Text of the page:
Thursday, April 21, 2011

Homeopathy Is Insane (Denying It Makes It So)

Oh, take my word for it, Mr. - that's all we're giving you:
A New Plymouth doctor says a medical researcher's claim that homeopathy is crazy is a "national scandal".

Dr Joe Rozencwajg, of Natura Medica Ltd, has been practising natural medicine in New Plymouth for 10 years and said homeopathy can be successful.

"We (homeopaths) know what we are doing, we are properly trained and we should be given the minimum respect we deserve."
Oh, get off it - you're a friggin' water salesman posing as a physician! "Properly trained" my ass. Listen to me, you delusional fool:

When we start to give your kind anything more than the minimum respect (like that which a cat accords a mouse) then, and only then, will there be a problem.

Oh, and be sure to watch for the first homeopathic authority in this broadcast, a woman who does something that's becoming quite familiar,...


  1. Emotional Release, & Quantum Theta Energy Healing

    “Quantum Theta Energy Healing” (QTEH pronounced 'cutie');
    is the description for a phenomenon where many irrational beliefs are justified by an obfuscatory reference to quantum physics. Usually this is a focus on some sort of "energy field", "probability wave", or "wave-particle duality" that magically turns thoughts into something tangible that can directly affect the universe. This concept is most notably pushed by James Hyman the so called “founder” of “Quantum Theta Energy Healing” (QTEH). Several individuals have turned quantum woo into a career, such as Deepak Chopra, who often presents ill-defined concepts of quantum physics as proof for God and other magical thinking.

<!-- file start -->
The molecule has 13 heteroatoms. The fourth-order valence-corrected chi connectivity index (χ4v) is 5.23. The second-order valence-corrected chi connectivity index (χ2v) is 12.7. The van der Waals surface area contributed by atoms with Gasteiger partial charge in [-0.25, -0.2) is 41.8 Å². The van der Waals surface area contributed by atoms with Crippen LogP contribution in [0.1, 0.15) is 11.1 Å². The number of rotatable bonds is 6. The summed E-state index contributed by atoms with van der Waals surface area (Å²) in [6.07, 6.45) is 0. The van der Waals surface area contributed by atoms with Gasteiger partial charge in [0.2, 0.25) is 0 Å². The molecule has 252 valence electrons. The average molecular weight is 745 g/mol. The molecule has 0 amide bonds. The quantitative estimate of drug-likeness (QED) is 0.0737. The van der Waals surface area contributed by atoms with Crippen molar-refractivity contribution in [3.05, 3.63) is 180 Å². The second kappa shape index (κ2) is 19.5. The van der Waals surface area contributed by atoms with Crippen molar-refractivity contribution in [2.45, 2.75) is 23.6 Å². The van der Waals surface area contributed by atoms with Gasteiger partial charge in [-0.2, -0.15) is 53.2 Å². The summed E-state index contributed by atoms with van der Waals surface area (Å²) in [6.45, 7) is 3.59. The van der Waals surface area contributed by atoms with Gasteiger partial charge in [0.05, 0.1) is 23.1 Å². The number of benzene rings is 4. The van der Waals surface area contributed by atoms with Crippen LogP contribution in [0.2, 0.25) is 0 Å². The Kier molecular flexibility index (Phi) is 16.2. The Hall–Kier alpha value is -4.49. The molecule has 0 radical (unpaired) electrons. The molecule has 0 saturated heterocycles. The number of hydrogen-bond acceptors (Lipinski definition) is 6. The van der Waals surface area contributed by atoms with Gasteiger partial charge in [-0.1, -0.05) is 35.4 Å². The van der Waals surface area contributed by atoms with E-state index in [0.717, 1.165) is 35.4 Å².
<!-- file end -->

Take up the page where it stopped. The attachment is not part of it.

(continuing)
When an idea seems too crazy to believe, the proponent often makes an appeal to quantum physics as the explanation. This is a New Age version of God of the gaps.
    The root of the issue is an attempt to piggy-back on the success and legitimacy of science by claiming quack ideas are rooted in accepted concepts in physics, combined with utter misunderstanding of these concepts and a sense of wonder at the amazing magic these misunderstandings would imply if true.
    Proponents of quantum woo are affected by the interaction of neural-energy and their natural bozon field, which results in the creation of one moron and the decay of two neurons. The moron has a half-life of 35-40 years.

    The New Age fascination with quantum mechanics seems to date to the mid to late 1970s and the books The Dancing Wu Li Masters by Gary Zukav and The Tao of Physics by Fritjof Capra , both of which were received poorly by the physics community, but embraced by those who needed an all-purpose explanation for their woo; as a result, quantum woo is invoked by alties and woo-pushers as much as Nikola Tesla is by crackpot inventors. Popular culture movies such as The Secret and What the Bleep Do We Know? have also appealed to such concepts. Some of the less credible Neopagan authors, including Silver Ravenwolf, have begun doing the same thing. Of course anyone who reads a newspaper or watches TV news knows exactly what is currently happening to the proponents of “The Secret.”The trial of James Arthur Ray, author of The Secret is currently ongoing. What unfortunate timing for those quack meisters currently pushing quantum theta energy healing" (QTEH).

  2. Quantum Theta Deep Emotional Release Energy Healing Is Bunk!

    Actual Origin

    Although the Hyman’s claim to be the founders, this practice is merely a new take on a series of much older scams. These are known by a variety of names.

    1) Imperial Qi Gong. This is a method taught by Dr. Warner Chen, a proponent of Human Resources Chi Gong, Marrow Cleansing Chi Gong, and Quantum Leap Chi Gong therapy. Apparently, Imperial Qi Gong as well as “Quantum Theta or Deep Emotional Release Bodywork” is Mr. Hymans variation of Qigong therapy.